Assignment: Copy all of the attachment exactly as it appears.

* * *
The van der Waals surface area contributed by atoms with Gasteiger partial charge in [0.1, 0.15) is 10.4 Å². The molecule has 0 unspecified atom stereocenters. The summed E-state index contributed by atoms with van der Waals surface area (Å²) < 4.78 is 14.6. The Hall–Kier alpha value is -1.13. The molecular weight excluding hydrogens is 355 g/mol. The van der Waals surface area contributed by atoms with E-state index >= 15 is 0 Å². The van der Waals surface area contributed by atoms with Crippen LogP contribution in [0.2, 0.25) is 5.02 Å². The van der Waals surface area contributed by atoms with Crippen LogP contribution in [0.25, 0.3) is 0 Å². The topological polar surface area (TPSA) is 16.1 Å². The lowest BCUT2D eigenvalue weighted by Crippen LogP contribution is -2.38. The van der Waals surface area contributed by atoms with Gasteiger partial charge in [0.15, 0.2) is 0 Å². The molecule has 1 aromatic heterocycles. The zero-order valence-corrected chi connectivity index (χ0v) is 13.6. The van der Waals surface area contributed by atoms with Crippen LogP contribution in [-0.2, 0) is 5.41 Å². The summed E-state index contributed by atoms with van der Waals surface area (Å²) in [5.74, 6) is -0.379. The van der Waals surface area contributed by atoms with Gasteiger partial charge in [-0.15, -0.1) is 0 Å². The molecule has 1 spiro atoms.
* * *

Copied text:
The van der Waals surface area contributed by atoms with Gasteiger partial charge in [0.1, 0.15) is 10.4 Å². The molecule has 0 unspecified atom stereocenters. The summed E-state index contributed by atoms with van der Waals surface area (Å²) < 4.78 is 14.6. The Hall–Kier alpha value is -1.13. The molecular weight excluding hydrogens is 355 g/mol. The van der Waals surface area contributed by atoms with E-state index >= 15 is 0 Å². The van der Waals surface area contributed by atoms with Crippen LogP contribution in [0.2, 0.25) is 5.02 Å². The van der Waals surface area contributed by atoms with Crippen LogP contribution in [0.25, 0.3) is 0 Å². The topological polar surface area (TPSA) is 16.1 Å². The lowest BCUT2D eigenvalue weighted by Crippen LogP contribution is -2.38. The van der Waals surface area contributed by atoms with Gasteiger partial charge in [0.15, 0.2) is 0 Å². The molecule has 1 aromatic heterocycles. The zero-order valence-corrected chi connectivity index (χ0v) is 13.6. The van der Waals surface area contributed by atoms with Crippen LogP contribution in [-0.2, 0) is 5.41 Å². The summed E-state index contributed by atoms with van der Waals surface area (Å²) in [5.74, 6) is -0.379. The van der Waals surface area contributed by atoms with Gasteiger partial charge in [-0.15, -0.1) is 0 Å². The molecule has 1 spiro atoms.